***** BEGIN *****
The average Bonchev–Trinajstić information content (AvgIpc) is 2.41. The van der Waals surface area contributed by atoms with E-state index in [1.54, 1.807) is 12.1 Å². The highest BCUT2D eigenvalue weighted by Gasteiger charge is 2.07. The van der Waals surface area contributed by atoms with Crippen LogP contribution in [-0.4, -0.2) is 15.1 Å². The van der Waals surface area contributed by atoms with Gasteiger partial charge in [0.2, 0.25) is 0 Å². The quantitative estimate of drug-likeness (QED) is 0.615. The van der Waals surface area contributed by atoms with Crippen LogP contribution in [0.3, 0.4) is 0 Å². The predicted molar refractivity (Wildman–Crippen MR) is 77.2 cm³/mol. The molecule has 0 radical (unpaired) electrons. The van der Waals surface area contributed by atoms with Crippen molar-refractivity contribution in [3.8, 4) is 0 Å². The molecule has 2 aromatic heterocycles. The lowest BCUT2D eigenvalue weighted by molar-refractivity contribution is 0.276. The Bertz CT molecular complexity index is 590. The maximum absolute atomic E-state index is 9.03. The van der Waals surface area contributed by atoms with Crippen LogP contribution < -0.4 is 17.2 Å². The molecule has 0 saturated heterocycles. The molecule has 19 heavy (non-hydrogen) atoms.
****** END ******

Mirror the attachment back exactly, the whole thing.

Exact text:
The average Bonchev–Trinajstić information content (AvgIpc) is 2.41. The van der Waals surface area contributed by atoms with E-state index in [1.54, 1.807) is 12.1 Å². The highest BCUT2D eigenvalue weighted by Gasteiger charge is 2.07. The van der Waals surface area contributed by atoms with Crippen LogP contribution in [-0.4, -0.2) is 15.1 Å². The van der Waals surface area contributed by atoms with Gasteiger partial charge in [0.2, 0.25) is 0 Å². The quantitative estimate of drug-likeness (QED) is 0.615. The van der Waals surface area contributed by atoms with Crippen LogP contribution in [0.3, 0.4) is 0 Å². The predicted molar refractivity (Wildman–Crippen MR) is 77.2 cm³/mol. The molecule has 0 radical (unpaired) electrons. The van der Waals surface area contributed by atoms with Crippen molar-refractivity contribution in [3.8, 4) is 0 Å². The molecule has 2 aromatic heterocycles. The lowest BCUT2D eigenvalue weighted by molar-refractivity contribution is 0.276. The Bertz CT molecular complexity index is 590. The maximum absolute atomic E-state index is 9.03. The van der Waals surface area contributed by atoms with Crippen LogP contribution < -0.4 is 17.2 Å². The molecule has 0 saturated heterocycles. The molecule has 19 heavy (non-hydrogen) atoms.